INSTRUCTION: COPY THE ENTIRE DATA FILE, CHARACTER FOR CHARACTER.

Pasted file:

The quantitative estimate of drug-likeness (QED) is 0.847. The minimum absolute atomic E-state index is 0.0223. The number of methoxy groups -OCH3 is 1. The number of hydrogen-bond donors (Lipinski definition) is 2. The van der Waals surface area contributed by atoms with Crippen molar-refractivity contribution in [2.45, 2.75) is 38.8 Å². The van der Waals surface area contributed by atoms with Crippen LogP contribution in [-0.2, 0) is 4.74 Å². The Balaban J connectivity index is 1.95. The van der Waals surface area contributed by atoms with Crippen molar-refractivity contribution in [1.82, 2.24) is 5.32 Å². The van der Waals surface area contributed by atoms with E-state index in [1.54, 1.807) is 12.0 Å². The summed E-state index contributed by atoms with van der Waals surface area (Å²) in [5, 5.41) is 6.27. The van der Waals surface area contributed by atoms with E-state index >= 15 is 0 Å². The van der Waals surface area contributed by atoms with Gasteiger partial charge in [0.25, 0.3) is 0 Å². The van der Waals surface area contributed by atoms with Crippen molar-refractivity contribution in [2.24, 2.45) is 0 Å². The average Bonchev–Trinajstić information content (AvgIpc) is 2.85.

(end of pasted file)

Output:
The quantitative estimate of drug-likeness (QED) is 0.847. The minimum absolute atomic E-state index is 0.0223. The number of methoxy groups -OCH3 is 1. The number of hydrogen-bond donors (Lipinski definition) is 2. The van der Waals surface area contributed by atoms with Crippen molar-refractivity contribution in [2.45, 2.75) is 38.8 Å². The van der Waals surface area contributed by atoms with Crippen LogP contribution in [-0.2, 0) is 4.74 Å². The Balaban J connectivity index is 1.95. The van der Waals surface area contributed by atoms with Crippen molar-refractivity contribution in [1.82, 2.24) is 5.32 Å². The van der Waals surface area contributed by atoms with E-state index in [1.54, 1.807) is 12.0 Å². The summed E-state index contributed by atoms with van der Waals surface area (Å²) in [5, 5.41) is 6.27. The van der Waals surface area contributed by atoms with E-state index >= 15 is 0 Å². The van der Waals surface area contributed by atoms with Gasteiger partial charge in [0.25, 0.3) is 0 Å². The van der Waals surface area contributed by atoms with Crippen molar-refractivity contribution in [2.24, 2.45) is 0 Å². The average Bonchev–Trinajstić information content (AvgIpc) is 2.85.